Traveling as a group of friends is wonderful fun. Spending time at an all inclusive where you can spend the days not worrying about who is doing the cooking, the cleaning, the picking up of the check, that is pure paradise.
Of course, you will want to gather at the end of every fun filled day and dine together and share the stories of each of your adventures.
If there are more than 6 or 8 of you together that may be harder than it sounds.
All inclusive resorts usually have several specialty alacarte restaurants. Some resorts require reservations to dine in those restaurants, some allow you to just walk up and take an available table. Usually they will only seat up to 6 people at a time at a single table.
If you and your 25 friends want to eat together, it’s going to take some work and planning.
Many resorts will work with you in advance to have one dinner together without additional charge. Another idea would be to break up into smaller groups and make reservations together that way. The sure fire way to dine together is to arrange and pay for a private event. Why would this cost extra at an all inclusive? Because of the staffing. When you have a private event, the resort has to have extra staff on duty to see to the needs of the group. The cost won’t be as much as if you were at a normal hotel, but it won’t be free either.
The time of year you’re traveling makes a difference too. The resort is able to be much more flexible if you’re traveling during a time of year when they’re only expecting to be half full. If you’re traveling during high season, though, they won’t have quite so many options open to them.
If the resort will do one group dinner for you free of charge, perhaps have blocks of reservations for small groups within your group, then have your group dinner on the last night.
Have you traveled as part of a big group? What did you do about the dining reservations?
I am writing this post from the balcony of my oceanfront room at Iberostar Grand Paraiso in the beautiful Riviera Maya, Mexico. I have stayed at this resort two other times but this is the only time I’ve had an oceanfront room. (When traveling as an agent as a guest of the resort, one happily accepts the room one is assigned.)
I have spent many hours on this trip parked out under a palapa on a lounge chair having my hours of leisure reading interrupted by an occasional dip in the Caribbean Sea. The beach butler also intruded from time to time.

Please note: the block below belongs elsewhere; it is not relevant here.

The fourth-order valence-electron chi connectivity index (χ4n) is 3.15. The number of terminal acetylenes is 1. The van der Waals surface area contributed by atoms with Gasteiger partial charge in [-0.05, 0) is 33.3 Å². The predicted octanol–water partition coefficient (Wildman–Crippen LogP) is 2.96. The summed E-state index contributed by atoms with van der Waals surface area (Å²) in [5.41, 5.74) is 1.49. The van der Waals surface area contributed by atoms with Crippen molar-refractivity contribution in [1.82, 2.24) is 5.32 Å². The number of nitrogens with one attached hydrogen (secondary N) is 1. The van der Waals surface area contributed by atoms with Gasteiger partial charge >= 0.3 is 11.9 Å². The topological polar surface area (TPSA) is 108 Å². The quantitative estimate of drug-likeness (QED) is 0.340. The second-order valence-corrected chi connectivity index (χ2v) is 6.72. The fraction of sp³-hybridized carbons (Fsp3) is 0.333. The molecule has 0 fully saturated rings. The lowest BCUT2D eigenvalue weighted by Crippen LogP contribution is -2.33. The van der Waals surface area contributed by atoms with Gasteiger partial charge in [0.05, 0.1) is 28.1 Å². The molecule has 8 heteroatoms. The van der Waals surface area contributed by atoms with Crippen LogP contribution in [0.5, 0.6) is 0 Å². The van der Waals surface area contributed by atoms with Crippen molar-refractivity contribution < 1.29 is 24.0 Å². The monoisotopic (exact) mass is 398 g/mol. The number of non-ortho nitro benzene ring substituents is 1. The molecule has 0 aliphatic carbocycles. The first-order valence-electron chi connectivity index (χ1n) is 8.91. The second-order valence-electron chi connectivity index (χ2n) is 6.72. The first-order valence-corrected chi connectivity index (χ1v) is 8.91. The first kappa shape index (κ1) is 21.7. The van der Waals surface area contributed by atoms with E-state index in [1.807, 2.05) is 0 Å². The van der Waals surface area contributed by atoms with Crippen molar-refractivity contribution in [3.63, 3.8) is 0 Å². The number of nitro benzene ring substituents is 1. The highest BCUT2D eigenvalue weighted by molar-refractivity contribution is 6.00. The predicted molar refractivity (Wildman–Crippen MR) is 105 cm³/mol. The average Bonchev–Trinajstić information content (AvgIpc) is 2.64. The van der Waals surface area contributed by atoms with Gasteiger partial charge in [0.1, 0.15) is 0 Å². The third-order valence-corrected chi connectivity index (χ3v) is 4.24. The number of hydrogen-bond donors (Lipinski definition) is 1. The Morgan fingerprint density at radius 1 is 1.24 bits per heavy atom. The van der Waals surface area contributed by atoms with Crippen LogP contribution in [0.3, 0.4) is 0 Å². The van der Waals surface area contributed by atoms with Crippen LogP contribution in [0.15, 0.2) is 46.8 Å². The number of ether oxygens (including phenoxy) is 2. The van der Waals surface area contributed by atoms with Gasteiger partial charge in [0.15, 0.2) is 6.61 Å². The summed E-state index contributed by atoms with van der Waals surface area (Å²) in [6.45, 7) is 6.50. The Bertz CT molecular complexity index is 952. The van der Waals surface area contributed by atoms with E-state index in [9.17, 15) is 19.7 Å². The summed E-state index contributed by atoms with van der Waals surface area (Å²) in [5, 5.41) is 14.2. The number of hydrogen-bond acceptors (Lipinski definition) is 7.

As I walk through the resort to find wireless signal to check on the office I have to walk past the main pool. There are many more people at the pool than at the beach. There are also countless more people actually in the pool than there are actually in the ocean. I would wager, however, that almost every person in and around the pool asked about the beach quality when choosing this resort.
Almost 100% of people we talk to ask about the beach itself when choosing a resort. Many of those same people barely spend any time there.
What makes so many more people spend their time at the pool when they’re in a beach destination? I would guess it has to do with proximity to the pool bar, lack of wildlife in the pool, and the fact that walking to and from the pool doesn’t involve getting all sandy. (Which is also ironic because getting ones toes in the sand is one of the thing people fantasize about when anticipating a vacation.)
Part of choosing the right vacation is knowing what kind of vacation you actually want. Are you pool centric or are you beach centric? Which is actually more important to you? Do you know?
If you’re one of the many many people who spend their vacation days at the pool rather than the beach, then stop agonizing over how long the beach is and how soft the sand it. Concentrate on the pool.
Where do you stand on the pool / beach issue? Tell me in the comments.
You’re visiting over drinks or gathered around a backyard barbecue. Someone starts talking about a vacation they took, or one they want to take. Someone else takes an interest in the same trip. Before you know it, the whole group has decided to take a trip together.